Why Do Innovative Firms Hold So Much Cash? Evidence from Changes in State R&D Tax Credits

53 Pages Posted: 2 Oct 2014

See all articles by Antonio Falato

Antonio Falato

Board of Governors of the Federal Reserve System

Jae Sim

Board of Governors of the Federal Reserve System

Date Written: September 9, 2014

Abstract

This paper uses the staggered changes of R&D tax credits across U.S. states and over time as a quasi-natural experiment to examine the impact of innovation on corporate liquidity. By generating plausibly independent variation in firms' incentive to invest in R&D, we are able to assess the empirical importance of specific theories of the link between innovation and corporate liquidity. Firms increase (decrease) their cash to asset ratios by about one and a half percentage point when their home state increases (cuts) R&D tax credits. These baseline difference-in-differences estimates hold up to a battery of validation, falsification, and robustness checks, which corroborate their internal and external validity. The treatment effect of R&D tax credits increases monotonically with several specific proxies for debt and equity financing frictions. Increases (cuts) in tax credits also lead to increases (decreases) in the ratios of cash to bank lines of credit and to book equity, and to decreases (increases) in bank debt, secured debt, and overall net indebtness, supporting debt and equity financing channels through which innovation impacts the demand for cash. We also find support for a product market competition channel, and assess repatriation and agency explanations. Overall, our analysis offers endogeneity-free evidence that innovation is a first-order driver of corporate liquidity management decisions.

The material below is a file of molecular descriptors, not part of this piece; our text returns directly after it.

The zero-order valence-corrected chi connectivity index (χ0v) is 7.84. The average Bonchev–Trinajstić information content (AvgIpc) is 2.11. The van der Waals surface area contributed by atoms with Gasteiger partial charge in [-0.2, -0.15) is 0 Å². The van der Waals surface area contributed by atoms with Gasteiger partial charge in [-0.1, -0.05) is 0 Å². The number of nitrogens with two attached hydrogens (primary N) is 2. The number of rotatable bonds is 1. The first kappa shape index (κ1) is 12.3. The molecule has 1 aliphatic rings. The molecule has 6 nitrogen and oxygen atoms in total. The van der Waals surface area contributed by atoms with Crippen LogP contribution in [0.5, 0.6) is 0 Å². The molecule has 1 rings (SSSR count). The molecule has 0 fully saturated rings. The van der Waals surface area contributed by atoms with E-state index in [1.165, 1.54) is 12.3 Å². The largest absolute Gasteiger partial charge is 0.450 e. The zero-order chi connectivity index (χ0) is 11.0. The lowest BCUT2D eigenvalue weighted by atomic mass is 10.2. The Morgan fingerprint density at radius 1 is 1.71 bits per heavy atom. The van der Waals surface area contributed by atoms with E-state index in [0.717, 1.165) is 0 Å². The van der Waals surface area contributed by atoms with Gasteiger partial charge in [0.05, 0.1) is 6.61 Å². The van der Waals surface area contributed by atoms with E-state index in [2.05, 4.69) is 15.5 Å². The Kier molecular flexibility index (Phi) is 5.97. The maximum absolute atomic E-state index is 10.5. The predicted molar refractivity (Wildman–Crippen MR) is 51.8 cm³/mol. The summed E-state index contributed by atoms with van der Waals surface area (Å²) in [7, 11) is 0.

Keywords: Determinants of corporate cash holdings, financial economics of innovation

JEL Classification: G30, G32

Suggested Citation

Falato, Antonio and Sim, Jae W., Why Do Innovative Firms Hold So Much Cash? Evidence from Changes in State R&D Tax Credits (September 9, 2014). FEDS Working Paper No. 2014-72. Available at SSRN: https://ssrn.com/abstract=2503457 or http://dx.doi.org/10.2139/ssrn.2503457

Antonio Falato (Contact Author)

Board of Governors of the Federal Reserve System ( email )

20th & C. St., N.W.
Washington, DC 20551
United States

Jae W. Sim

Board of Governors of the Federal Reserve System ( email )

20th Street and Constitution Avenue NW
Washington, DC 20551
United States

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